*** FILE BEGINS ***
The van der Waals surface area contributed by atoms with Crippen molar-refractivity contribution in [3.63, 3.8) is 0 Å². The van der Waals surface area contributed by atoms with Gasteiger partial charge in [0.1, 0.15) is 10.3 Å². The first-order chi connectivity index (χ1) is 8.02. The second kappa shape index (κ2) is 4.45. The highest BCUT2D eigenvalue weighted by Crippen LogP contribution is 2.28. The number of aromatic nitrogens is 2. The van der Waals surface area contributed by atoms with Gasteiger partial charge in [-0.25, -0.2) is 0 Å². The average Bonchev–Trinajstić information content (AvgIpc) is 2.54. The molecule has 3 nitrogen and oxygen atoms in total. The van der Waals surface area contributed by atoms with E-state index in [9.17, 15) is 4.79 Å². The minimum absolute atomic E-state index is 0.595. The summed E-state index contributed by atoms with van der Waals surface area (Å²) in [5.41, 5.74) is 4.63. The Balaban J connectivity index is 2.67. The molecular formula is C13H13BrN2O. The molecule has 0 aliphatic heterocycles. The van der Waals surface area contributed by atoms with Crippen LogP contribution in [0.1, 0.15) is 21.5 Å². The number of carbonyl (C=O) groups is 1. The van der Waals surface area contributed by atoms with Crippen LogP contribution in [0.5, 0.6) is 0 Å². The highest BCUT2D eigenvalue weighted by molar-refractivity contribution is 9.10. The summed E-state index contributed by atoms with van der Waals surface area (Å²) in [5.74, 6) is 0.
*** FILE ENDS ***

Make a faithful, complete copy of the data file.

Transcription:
The van der Waals surface area contributed by atoms with Crippen molar-refractivity contribution in [3.63, 3.8) is 0 Å². The van der Waals surface area contributed by atoms with Gasteiger partial charge in [0.1, 0.15) is 10.3 Å². The first-order chi connectivity index (χ1) is 8.02. The second kappa shape index (κ2) is 4.45. The highest BCUT2D eigenvalue weighted by Crippen LogP contribution is 2.28. The number of aromatic nitrogens is 2. The van der Waals surface area contributed by atoms with Gasteiger partial charge in [-0.25, -0.2) is 0 Å². The average Bonchev–Trinajstić information content (AvgIpc) is 2.54. The molecule has 3 nitrogen and oxygen atoms in total. The van der Waals surface area contributed by atoms with E-state index in [9.17, 15) is 4.79 Å². The minimum absolute atomic E-state index is 0.595. The summed E-state index contributed by atoms with van der Waals surface area (Å²) in [5.41, 5.74) is 4.63. The Balaban J connectivity index is 2.67. The molecular formula is C13H13BrN2O. The molecule has 0 aliphatic heterocycles. The van der Waals surface area contributed by atoms with Crippen LogP contribution in [0.1, 0.15) is 21.5 Å². The number of carbonyl (C=O) groups is 1. The van der Waals surface area contributed by atoms with Crippen LogP contribution in [0.5, 0.6) is 0 Å². The highest BCUT2D eigenvalue weighted by molar-refractivity contribution is 9.10. The summed E-state index contributed by atoms with van der Waals surface area (Å²) in [5.74, 6) is 0.